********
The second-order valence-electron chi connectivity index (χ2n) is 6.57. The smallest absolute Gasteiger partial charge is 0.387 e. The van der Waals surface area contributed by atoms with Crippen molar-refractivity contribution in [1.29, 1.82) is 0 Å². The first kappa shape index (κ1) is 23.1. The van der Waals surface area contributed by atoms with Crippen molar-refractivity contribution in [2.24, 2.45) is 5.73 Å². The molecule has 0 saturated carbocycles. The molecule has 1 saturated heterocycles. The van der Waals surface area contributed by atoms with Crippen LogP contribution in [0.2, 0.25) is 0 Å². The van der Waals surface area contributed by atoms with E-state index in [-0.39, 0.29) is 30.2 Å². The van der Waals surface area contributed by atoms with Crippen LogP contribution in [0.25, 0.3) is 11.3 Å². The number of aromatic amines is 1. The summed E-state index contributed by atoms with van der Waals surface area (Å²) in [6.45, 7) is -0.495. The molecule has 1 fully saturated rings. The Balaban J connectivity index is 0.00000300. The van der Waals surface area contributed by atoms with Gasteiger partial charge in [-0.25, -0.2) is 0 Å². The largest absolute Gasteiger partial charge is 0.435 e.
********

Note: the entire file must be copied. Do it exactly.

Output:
The second-order valence-electron chi connectivity index (χ2n) is 6.57. The smallest absolute Gasteiger partial charge is 0.387 e. The van der Waals surface area contributed by atoms with Crippen molar-refractivity contribution in [1.29, 1.82) is 0 Å². The first kappa shape index (κ1) is 23.1. The van der Waals surface area contributed by atoms with Crippen molar-refractivity contribution in [2.24, 2.45) is 5.73 Å². The molecule has 0 saturated carbocycles. The molecule has 1 saturated heterocycles. The van der Waals surface area contributed by atoms with Crippen LogP contribution in [0.2, 0.25) is 0 Å². The van der Waals surface area contributed by atoms with E-state index in [-0.39, 0.29) is 30.2 Å². The van der Waals surface area contributed by atoms with Crippen LogP contribution in [0.25, 0.3) is 11.3 Å². The number of aromatic amines is 1. The summed E-state index contributed by atoms with van der Waals surface area (Å²) in [6.45, 7) is -0.495. The molecule has 1 fully saturated rings. The Balaban J connectivity index is 0.00000300. The van der Waals surface area contributed by atoms with Gasteiger partial charge in [-0.25, -0.2) is 0 Å². The largest absolute Gasteiger partial charge is 0.435 e.